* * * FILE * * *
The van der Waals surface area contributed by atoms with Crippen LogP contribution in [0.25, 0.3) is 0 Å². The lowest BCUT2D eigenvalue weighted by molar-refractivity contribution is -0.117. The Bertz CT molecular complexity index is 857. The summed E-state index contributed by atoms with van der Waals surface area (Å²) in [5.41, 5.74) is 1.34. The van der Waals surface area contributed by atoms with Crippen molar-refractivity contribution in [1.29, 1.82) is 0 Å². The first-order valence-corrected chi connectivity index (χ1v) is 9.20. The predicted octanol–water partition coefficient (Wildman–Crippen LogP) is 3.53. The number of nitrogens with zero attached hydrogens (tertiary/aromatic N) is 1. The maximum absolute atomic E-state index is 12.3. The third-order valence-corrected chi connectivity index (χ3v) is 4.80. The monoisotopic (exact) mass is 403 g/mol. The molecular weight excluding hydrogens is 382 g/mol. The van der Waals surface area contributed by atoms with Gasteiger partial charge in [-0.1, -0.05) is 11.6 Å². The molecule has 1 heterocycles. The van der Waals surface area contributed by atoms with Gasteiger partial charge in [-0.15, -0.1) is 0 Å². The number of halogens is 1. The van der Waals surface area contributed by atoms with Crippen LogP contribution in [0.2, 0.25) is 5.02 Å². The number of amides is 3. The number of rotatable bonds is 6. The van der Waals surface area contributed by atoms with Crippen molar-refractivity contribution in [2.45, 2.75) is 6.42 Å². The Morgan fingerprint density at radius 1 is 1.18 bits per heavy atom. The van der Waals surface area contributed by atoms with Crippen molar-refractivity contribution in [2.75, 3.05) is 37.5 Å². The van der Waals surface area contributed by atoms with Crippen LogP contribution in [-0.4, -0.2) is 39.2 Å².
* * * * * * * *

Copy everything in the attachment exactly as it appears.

The van der Waals surface area contributed by atoms with Crippen LogP contribution in [0.25, 0.3) is 0 Å². The lowest BCUT2D eigenvalue weighted by molar-refractivity contribution is -0.117. The Bertz CT molecular complexity index is 857. The summed E-state index contributed by atoms with van der Waals surface area (Å²) in [5.41, 5.74) is 1.34. The van der Waals surface area contributed by atoms with Crippen molar-refractivity contribution in [1.29, 1.82) is 0 Å². The first-order valence-corrected chi connectivity index (χ1v) is 9.20. The predicted octanol–water partition coefficient (Wildman–Crippen LogP) is 3.53. The number of nitrogens with zero attached hydrogens (tertiary/aromatic N) is 1. The maximum absolute atomic E-state index is 12.3. The third-order valence-corrected chi connectivity index (χ3v) is 4.80. The monoisotopic (exact) mass is 403 g/mol. The molecular weight excluding hydrogens is 382 g/mol. The van der Waals surface area contributed by atoms with Gasteiger partial charge in [-0.1, -0.05) is 11.6 Å². The molecule has 1 heterocycles. The van der Waals surface area contributed by atoms with Gasteiger partial charge in [-0.15, -0.1) is 0 Å². The number of halogens is 1. The van der Waals surface area contributed by atoms with Crippen LogP contribution in [0.2, 0.25) is 5.02 Å². The number of amides is 3. The number of rotatable bonds is 6. The van der Waals surface area contributed by atoms with Crippen molar-refractivity contribution in [2.45, 2.75) is 6.42 Å². The Morgan fingerprint density at radius 1 is 1.18 bits per heavy atom. The van der Waals surface area contributed by atoms with Crippen molar-refractivity contribution in [2.75, 3.05) is 37.5 Å². The van der Waals surface area contributed by atoms with Crippen LogP contribution in [-0.4, -0.2) is 39.2 Å².